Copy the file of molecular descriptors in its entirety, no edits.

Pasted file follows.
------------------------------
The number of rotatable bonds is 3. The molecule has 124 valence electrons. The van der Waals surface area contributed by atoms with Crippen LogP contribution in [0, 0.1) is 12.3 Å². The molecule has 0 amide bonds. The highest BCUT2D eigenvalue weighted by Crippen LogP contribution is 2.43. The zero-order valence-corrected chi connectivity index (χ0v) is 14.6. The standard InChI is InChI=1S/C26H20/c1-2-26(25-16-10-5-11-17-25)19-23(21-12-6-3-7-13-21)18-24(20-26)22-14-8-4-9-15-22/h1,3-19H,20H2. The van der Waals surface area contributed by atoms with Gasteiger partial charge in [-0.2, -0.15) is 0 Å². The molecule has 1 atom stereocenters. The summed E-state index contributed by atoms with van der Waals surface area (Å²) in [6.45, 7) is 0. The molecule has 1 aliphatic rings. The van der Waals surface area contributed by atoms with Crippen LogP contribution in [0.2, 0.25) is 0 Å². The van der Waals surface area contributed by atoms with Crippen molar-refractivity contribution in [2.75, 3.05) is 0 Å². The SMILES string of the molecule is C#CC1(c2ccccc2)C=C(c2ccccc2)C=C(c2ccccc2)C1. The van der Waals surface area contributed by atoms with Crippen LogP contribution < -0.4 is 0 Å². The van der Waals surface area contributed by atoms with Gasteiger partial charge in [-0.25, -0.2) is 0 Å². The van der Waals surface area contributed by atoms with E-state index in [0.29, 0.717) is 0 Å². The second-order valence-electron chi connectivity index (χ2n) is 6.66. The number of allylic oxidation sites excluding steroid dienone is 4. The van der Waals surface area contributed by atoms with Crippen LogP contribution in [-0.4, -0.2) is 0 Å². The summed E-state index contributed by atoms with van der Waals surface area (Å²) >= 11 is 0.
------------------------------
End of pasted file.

The number of rotatable bonds is 3. The molecule has 124 valence electrons. The van der Waals surface area contributed by atoms with Crippen LogP contribution in [0, 0.1) is 12.3 Å². The molecule has 0 amide bonds. The highest BCUT2D eigenvalue weighted by Crippen LogP contribution is 2.43. The zero-order valence-corrected chi connectivity index (χ0v) is 14.6. The standard InChI is InChI=1S/C26H20/c1-2-26(25-16-10-5-11-17-25)19-23(21-12-6-3-7-13-21)18-24(20-26)22-14-8-4-9-15-22/h1,3-19H,20H2. The van der Waals surface area contributed by atoms with Gasteiger partial charge in [-0.2, -0.15) is 0 Å². The molecule has 1 atom stereocenters. The summed E-state index contributed by atoms with van der Waals surface area (Å²) in [6.45, 7) is 0. The molecule has 1 aliphatic rings. The van der Waals surface area contributed by atoms with Crippen LogP contribution in [0.2, 0.25) is 0 Å². The van der Waals surface area contributed by atoms with Crippen molar-refractivity contribution in [2.75, 3.05) is 0 Å². The SMILES string of the molecule is C#CC1(c2ccccc2)C=C(c2ccccc2)C=C(c2ccccc2)C1. The van der Waals surface area contributed by atoms with Crippen LogP contribution < -0.4 is 0 Å². The van der Waals surface area contributed by atoms with Gasteiger partial charge in [-0.25, -0.2) is 0 Å². The van der Waals surface area contributed by atoms with E-state index in [0.29, 0.717) is 0 Å². The second-order valence-electron chi connectivity index (χ2n) is 6.66. The number of allylic oxidation sites excluding steroid dienone is 4. The van der Waals surface area contributed by atoms with Crippen LogP contribution in [-0.4, -0.2) is 0 Å². The summed E-state index contributed by atoms with van der Waals surface area (Å²) >= 11 is 0.